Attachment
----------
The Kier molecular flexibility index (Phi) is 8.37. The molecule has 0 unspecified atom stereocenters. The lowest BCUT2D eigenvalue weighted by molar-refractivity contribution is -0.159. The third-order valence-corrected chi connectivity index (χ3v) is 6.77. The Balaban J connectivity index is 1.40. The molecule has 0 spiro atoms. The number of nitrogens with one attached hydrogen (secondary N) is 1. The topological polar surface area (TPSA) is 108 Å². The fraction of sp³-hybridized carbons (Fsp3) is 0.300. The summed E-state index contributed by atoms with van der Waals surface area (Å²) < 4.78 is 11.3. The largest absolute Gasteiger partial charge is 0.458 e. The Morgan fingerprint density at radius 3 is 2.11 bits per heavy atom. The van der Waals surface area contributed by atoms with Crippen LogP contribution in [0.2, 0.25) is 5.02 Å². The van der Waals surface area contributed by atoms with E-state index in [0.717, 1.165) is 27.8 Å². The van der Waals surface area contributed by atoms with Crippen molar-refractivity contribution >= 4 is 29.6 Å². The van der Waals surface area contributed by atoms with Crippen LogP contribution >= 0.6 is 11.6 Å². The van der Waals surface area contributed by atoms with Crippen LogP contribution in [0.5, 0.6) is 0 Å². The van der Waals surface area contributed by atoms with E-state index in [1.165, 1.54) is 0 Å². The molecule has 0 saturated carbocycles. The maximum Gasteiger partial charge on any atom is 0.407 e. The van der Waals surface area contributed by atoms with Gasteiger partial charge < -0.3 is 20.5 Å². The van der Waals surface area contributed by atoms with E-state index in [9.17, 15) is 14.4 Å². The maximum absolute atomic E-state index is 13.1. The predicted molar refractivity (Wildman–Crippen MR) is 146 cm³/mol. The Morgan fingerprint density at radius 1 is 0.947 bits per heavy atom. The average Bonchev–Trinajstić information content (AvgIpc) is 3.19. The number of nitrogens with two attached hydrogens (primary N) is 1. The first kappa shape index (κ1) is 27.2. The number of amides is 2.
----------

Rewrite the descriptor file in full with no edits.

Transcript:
The Kier molecular flexibility index (Phi) is 8.37. The molecule has 0 unspecified atom stereocenters. The lowest BCUT2D eigenvalue weighted by molar-refractivity contribution is -0.159. The third-order valence-corrected chi connectivity index (χ3v) is 6.77. The Balaban J connectivity index is 1.40. The molecule has 0 spiro atoms. The number of nitrogens with one attached hydrogen (secondary N) is 1. The topological polar surface area (TPSA) is 108 Å². The fraction of sp³-hybridized carbons (Fsp3) is 0.300. The summed E-state index contributed by atoms with van der Waals surface area (Å²) < 4.78 is 11.3. The largest absolute Gasteiger partial charge is 0.458 e. The Morgan fingerprint density at radius 3 is 2.11 bits per heavy atom. The van der Waals surface area contributed by atoms with Crippen LogP contribution in [0.2, 0.25) is 5.02 Å². The van der Waals surface area contributed by atoms with E-state index in [0.717, 1.165) is 27.8 Å². The van der Waals surface area contributed by atoms with Crippen molar-refractivity contribution >= 4 is 29.6 Å². The van der Waals surface area contributed by atoms with Crippen LogP contribution >= 0.6 is 11.6 Å². The van der Waals surface area contributed by atoms with Crippen LogP contribution in [0.5, 0.6) is 0 Å². The van der Waals surface area contributed by atoms with E-state index in [1.165, 1.54) is 0 Å². The molecule has 0 saturated carbocycles. The maximum Gasteiger partial charge on any atom is 0.407 e. The van der Waals surface area contributed by atoms with Gasteiger partial charge < -0.3 is 20.5 Å². The van der Waals surface area contributed by atoms with E-state index in [9.17, 15) is 14.4 Å². The maximum absolute atomic E-state index is 13.1. The predicted molar refractivity (Wildman–Crippen MR) is 146 cm³/mol. The Morgan fingerprint density at radius 1 is 0.947 bits per heavy atom. The average Bonchev–Trinajstić information content (AvgIpc) is 3.19. The number of nitrogens with two attached hydrogens (primary N) is 1. The first kappa shape index (κ1) is 27.2. The number of amides is 2.